Known for its stellar film-based cameras in the 1980s and 90s, the name Kodak
brings a certain sense of nostalgia to people born in those decades. The brand has lost much of its sheen with digital cameras becoming more popular and smartphones sporting advanced camera features.
But now, to cater to millennials’ growing demand for digital content and smart features, Kodak
has decided to reinvent itself by blending its expertise in making cameras with new-age smartphones. The latest Kodak
product, the Ektra, is a camera-first smartphone
named after the classic 35mm cutting-edge film-based camera introduced in the 1940s.
Does the Kodak
Ektra live up to its branding as a camera-first smartphone?
Or is it just nostalgia that Kodak
is trying to sell? Business Standard
takes a look:
In terms of its operability as a smartphone, the Ektra seems below par. It runs the rather outdated Android Marshmallow operating system with camera-based bloatware apps added by Kodak.
The Mediatek X20 processor works fine during regular use but fails to deliver on heavy usage. Also, the graphic processing unit (GPU) appears to be on the weaker side, so the phone skips frames, lags and warms up while playing heavy games like Asphalt 8 and Need for Speed.
As for the selling point, the camera, the Kodak
Ektra houses a 21-megapixel rear camera with f/2.0 aperture, assisted by phase detection auto-focus (PDAF) and 6-axis optical image stabilisation (OIS). The rear camera’s potential is marred by hardware-based optimisation and software algorithms.
The rear camera at times captures stunning shots, so it seems it is not the camera module but post-processing that ruins the show. Focus is another weak area for Ektra; the camera phone
misses the focus most of the times. In low light, the performance degrades further. However, the manual mode allows taking better shots and saves the day for the Ektra.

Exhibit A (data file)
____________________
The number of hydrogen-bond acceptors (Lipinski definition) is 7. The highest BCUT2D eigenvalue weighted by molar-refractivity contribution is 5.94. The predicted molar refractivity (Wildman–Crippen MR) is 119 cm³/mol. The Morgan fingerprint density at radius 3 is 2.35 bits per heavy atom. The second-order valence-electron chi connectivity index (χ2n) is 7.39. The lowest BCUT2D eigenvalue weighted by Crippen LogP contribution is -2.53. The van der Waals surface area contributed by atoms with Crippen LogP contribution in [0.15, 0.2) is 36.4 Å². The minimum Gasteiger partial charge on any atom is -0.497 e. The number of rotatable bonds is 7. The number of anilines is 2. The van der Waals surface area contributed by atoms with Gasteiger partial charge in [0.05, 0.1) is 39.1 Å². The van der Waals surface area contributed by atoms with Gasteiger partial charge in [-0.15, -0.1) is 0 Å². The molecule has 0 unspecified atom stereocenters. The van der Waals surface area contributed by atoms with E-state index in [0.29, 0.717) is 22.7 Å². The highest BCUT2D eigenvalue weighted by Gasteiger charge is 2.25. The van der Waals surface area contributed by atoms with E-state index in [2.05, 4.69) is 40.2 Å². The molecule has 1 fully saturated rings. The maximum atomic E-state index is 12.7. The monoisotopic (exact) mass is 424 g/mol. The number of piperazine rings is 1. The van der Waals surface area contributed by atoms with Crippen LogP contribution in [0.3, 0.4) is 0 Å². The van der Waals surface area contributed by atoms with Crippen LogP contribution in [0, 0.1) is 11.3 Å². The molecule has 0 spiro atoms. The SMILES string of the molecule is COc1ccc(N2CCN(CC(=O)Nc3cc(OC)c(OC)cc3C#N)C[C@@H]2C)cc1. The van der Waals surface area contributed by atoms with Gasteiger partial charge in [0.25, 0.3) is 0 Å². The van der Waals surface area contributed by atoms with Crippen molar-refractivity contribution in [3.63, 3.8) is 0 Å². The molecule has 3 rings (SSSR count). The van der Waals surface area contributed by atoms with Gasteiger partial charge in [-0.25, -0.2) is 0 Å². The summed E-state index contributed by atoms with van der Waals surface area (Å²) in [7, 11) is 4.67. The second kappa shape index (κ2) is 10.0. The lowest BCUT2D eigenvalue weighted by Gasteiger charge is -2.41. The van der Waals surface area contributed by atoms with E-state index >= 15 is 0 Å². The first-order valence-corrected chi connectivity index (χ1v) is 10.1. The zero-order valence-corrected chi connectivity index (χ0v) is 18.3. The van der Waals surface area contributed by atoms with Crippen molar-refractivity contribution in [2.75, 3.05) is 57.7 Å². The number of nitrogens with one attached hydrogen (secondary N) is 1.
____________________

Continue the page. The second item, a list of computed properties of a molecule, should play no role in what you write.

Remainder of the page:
The phone has an improved camera interface with Kodak-enhanced software-based scene selection dial. This is placed at the lower right corner and is backed by haptic feedback for an experience as close as operating a hand-held camera.
The leathered curved bottom of the phone doubles up as the camera grip and the locked navigation keys in the camera interface make it convenient to click in the horizontal mode.
In terms of design, the leathered back feels premium and the thick frame works in the smartphone’s favour. On the front, the device has a 5-inch screen with 1920x1080 pixel resolution. The full-HD panel sits below the flat glass, with no protection. The screen throws punchy colours and is bright enough to remain readable under direct sunlight. The screen is set to render cool colours by default and look pale at times.
The Ektra is Kodak's average attempt at transitioning from a camera maker to a smartphone
manufacturer. While the product is not poor for its price tag of Rs 14,999, there are several areas where the Ektra could have done better to carve up the segment of budget smartphones and build for itself a niche.
This review has been updated to change the product's price, revised by the company after launch